Posted by: Daryl & Wendy Ashby | May 28, 2010

Read & Weep

A growing number of advocacy groups are currently promoting the recognition of housing as a human right.

While the Canadian Federation of Apartment Associations (CFAA) and associated landlords support the right of low-income people to acquire sufficient income support and address their essential housing needs, they feel formally recognizing housing as a human right may have dangerous implications.

There are concerns that the human rights approach may interfere with a landlord’s ability to evict tenants in order to ensure the landlord receives the rent he or she is entitled to when providing housing services.

Landlords should also be aware of a movement to include “social condition” as a prohibited ground of discrimination in order to prevent landlords from refusing to rent to the homeless.

This ignores the fact that many  homeless people already return to private rental housing by renting rooms or economical apartments. However, landlords need the ability to screen tenants for their ability to pay the rent and ensure that the prospective tenants are likely to behave in a manner which allows all other tenants in a building their right to reasonable enjoyment of the premises without undue disturbances.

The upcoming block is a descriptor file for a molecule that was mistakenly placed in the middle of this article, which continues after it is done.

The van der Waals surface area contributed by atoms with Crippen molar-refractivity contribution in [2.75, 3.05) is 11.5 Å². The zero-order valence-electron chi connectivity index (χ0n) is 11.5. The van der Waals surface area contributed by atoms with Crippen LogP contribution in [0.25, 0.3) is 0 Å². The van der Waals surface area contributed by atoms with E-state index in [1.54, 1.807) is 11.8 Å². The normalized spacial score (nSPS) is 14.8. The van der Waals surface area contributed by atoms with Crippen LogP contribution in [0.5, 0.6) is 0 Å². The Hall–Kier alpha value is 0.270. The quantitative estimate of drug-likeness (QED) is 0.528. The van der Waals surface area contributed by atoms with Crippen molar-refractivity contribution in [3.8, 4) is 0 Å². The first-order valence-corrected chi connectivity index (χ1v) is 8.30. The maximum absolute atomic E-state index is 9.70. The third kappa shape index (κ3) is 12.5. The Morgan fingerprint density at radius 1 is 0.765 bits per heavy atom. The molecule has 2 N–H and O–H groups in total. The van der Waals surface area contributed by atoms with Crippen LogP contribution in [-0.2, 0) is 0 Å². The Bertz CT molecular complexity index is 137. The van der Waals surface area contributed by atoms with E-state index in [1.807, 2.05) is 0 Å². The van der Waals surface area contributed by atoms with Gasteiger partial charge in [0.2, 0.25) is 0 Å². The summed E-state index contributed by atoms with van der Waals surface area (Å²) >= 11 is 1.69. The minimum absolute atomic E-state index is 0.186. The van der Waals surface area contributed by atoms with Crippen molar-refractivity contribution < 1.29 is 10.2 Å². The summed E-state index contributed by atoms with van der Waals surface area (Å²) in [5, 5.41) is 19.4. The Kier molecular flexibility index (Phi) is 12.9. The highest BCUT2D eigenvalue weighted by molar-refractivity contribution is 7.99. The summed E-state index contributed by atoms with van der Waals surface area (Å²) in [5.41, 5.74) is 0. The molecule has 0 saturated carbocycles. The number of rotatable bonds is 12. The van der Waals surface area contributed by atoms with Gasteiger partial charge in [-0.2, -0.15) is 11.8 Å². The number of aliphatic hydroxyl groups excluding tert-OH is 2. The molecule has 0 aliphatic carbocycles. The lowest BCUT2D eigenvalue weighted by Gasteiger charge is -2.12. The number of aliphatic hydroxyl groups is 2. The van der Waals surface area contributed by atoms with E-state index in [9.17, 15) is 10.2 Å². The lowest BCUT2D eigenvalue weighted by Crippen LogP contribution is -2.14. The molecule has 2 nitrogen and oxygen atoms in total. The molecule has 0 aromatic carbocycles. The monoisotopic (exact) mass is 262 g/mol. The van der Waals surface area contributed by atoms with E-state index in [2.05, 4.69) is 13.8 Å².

Canadian privacy regulations are also inflicting unnecessary hardship on tenants and landlords. The federal privacy act, PIPEDA, and its provincial equivalents in Alberta and British Columbia, act as roadblocks for those landlords trying to get professional help for tenants from mental health outreach teams.

The governments fund outreach teams to help tenants and others with mental health problems, but because of PIPEDA, landlords (the people who may be the first to become aware of the need for medical assistance) are prohibited from calling in the services when they are most needed.

All this becomes so much more apparent following the City of Victoria decision to relocate the existing needle exchange centre from one specific location in the city core and redistribute the service to four rural locations. Nobody ever said you had to be intelligent to run for office.

Following this decision the city has now drafted a policy to assist those who are homeless to find suitable accommodation within conventional rental units throughout the city core and its rural areas. Their mandate simply reads; “we will resolve the homeless situation.”

This new policy reminds me of the City of Vancouver’s decision to force the prostitutes out of the city core and into the East End. The problem didn’t go away, it just moved into an area now inhabited by single family residential units.

Brilliance !


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